Tuesday, June 02, 2009

The Rise Of Surety

I'm sick of surety.

There is generally only one form of surety available to the consumer of information. That is the surety of self-enforced ignorance. I'll explain.

I need to know things, and I want to know things. People who are going to report things to me have a profound duty, almost always shirked. I can only find out things from most people and institutions around the edges, exposed -- or perhaps betrayed is a better word --unintentionally. To be an intellectual is to be a skeptic who is willing to listen. It's a waste of time, mostly, now. No one's going to tell you much of anything.

Many talk and write all the time. The most tedious people talk like they are writing at you aloud. Bloggers have a tendency to do this if they meet anywhere. Show me a picture of your children, you housebound agoraphobes. It's the only thing you have I can be sure you know much of anything about, that I don't. Unlike whatever half-remembered lesson from a fool you're half-remembering again and hurling down on the listener's ear from your intellectual dunghill Olympus, your children might be interesting --if they have the innate sense to run away from home.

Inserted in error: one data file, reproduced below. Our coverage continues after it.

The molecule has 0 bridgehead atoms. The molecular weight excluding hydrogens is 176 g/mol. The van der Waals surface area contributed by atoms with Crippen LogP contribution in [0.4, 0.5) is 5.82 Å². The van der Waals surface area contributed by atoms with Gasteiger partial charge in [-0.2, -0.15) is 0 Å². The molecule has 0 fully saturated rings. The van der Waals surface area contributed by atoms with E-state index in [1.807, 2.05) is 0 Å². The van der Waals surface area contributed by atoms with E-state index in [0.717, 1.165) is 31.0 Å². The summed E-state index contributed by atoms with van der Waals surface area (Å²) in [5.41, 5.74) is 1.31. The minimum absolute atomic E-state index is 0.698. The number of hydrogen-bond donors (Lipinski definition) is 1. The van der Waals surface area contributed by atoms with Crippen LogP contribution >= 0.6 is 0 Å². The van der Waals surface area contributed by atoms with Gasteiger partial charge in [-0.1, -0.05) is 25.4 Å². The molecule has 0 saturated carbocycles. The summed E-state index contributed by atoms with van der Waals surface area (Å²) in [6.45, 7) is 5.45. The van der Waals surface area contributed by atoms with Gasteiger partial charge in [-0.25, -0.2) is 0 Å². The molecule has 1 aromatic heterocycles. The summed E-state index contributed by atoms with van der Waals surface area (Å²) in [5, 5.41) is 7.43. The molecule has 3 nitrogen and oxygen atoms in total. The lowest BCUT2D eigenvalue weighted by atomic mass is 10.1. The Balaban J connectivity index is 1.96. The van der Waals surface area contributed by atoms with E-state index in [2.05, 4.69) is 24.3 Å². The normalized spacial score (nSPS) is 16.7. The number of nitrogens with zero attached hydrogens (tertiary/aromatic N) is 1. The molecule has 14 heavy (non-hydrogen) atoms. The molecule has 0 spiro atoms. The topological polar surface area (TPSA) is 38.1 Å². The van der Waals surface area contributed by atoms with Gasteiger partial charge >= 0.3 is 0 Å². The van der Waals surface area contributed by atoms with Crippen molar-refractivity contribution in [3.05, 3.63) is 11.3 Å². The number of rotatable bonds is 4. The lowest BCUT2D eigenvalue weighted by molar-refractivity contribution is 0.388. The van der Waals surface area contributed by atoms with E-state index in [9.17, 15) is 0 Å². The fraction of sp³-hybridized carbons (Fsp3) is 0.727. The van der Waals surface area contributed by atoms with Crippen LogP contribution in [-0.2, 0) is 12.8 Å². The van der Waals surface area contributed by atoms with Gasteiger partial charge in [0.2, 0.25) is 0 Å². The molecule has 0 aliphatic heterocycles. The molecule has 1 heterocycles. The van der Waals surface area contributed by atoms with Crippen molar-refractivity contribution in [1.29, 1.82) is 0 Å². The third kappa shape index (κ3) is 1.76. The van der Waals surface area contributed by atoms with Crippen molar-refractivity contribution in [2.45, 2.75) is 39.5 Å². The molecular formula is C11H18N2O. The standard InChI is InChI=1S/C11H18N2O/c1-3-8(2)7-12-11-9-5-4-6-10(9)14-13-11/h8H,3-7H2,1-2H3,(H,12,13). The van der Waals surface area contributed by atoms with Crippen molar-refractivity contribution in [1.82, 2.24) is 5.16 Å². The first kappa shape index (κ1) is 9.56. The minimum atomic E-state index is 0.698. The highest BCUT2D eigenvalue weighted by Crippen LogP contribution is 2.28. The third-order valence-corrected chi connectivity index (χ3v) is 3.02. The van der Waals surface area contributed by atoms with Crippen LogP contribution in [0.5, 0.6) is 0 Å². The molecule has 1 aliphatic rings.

Ignorance begets speculation. But ignorance, self-imposed mostly, is being transmogrified directly into obdurate surety without the intermediate step of true speculation. True speculation involves saying "I don't know," prepared to hear the truth, if available. Few will admit that they don't know much about any particular thing, because they think it leaves an opening for their enemies, who being bad people unlike you will never admit ignorance; but at the bottom of it everyone's simply afraid to be presented with facts that would make them uncomfortable. That's why all they'll acknowledge they don't know --if anything -- is how their personal bete noires managed to wreck the particular wreckage at hand, or how exactly their Dear Leader managed to arrange good weather for them on the day of their picnic. In this world, never allowing anyone else to get a word in edgewise is the Eleventh Commandment that trumps the other ten stitched together.